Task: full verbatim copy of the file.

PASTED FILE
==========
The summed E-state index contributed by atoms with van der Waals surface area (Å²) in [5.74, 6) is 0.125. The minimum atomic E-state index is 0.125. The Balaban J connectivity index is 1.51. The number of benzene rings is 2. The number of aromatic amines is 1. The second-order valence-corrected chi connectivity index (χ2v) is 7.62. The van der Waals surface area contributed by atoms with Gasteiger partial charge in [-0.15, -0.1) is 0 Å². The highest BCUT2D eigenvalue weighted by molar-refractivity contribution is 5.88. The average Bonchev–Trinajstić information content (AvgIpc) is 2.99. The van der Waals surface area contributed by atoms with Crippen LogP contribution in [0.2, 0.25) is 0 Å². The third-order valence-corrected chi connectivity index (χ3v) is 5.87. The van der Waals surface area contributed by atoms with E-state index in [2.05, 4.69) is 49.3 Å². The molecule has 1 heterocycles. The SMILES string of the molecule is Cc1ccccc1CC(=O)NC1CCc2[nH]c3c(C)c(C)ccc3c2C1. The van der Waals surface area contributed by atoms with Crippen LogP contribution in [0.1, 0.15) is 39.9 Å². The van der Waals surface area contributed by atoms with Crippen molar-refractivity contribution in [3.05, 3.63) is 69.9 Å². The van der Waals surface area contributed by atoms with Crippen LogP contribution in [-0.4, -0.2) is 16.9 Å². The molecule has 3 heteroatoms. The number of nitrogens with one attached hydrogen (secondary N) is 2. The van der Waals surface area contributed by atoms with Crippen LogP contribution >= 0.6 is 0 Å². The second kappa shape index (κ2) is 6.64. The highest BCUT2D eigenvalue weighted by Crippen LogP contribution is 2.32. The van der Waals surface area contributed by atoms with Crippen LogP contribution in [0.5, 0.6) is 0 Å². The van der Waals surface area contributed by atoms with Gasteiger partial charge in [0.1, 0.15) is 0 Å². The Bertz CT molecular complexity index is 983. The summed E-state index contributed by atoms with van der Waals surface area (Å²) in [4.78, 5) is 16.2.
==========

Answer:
The summed E-state index contributed by atoms with van der Waals surface area (Å²) in [5.74, 6) is 0.125. The minimum atomic E-state index is 0.125. The Balaban J connectivity index is 1.51. The number of benzene rings is 2. The number of aromatic amines is 1. The second-order valence-corrected chi connectivity index (χ2v) is 7.62. The van der Waals surface area contributed by atoms with Gasteiger partial charge in [-0.15, -0.1) is 0 Å². The highest BCUT2D eigenvalue weighted by molar-refractivity contribution is 5.88. The average Bonchev–Trinajstić information content (AvgIpc) is 2.99. The van der Waals surface area contributed by atoms with Crippen LogP contribution in [0.2, 0.25) is 0 Å². The third-order valence-corrected chi connectivity index (χ3v) is 5.87. The van der Waals surface area contributed by atoms with E-state index in [2.05, 4.69) is 49.3 Å². The molecule has 1 heterocycles. The SMILES string of the molecule is Cc1ccccc1CC(=O)NC1CCc2[nH]c3c(C)c(C)ccc3c2C1. The van der Waals surface area contributed by atoms with Crippen LogP contribution in [0.1, 0.15) is 39.9 Å². The van der Waals surface area contributed by atoms with Crippen molar-refractivity contribution in [3.05, 3.63) is 69.9 Å². The van der Waals surface area contributed by atoms with Crippen LogP contribution in [-0.4, -0.2) is 16.9 Å². The molecule has 3 heteroatoms. The number of nitrogens with one attached hydrogen (secondary N) is 2. The van der Waals surface area contributed by atoms with Crippen LogP contribution >= 0.6 is 0 Å². The second kappa shape index (κ2) is 6.64. The highest BCUT2D eigenvalue weighted by Crippen LogP contribution is 2.32. The van der Waals surface area contributed by atoms with Crippen LogP contribution in [0.5, 0.6) is 0 Å². The van der Waals surface area contributed by atoms with Gasteiger partial charge in [0.1, 0.15) is 0 Å². The Bertz CT molecular complexity index is 983. The summed E-state index contributed by atoms with van der Waals surface area (Å²) in [4.78, 5) is 16.2.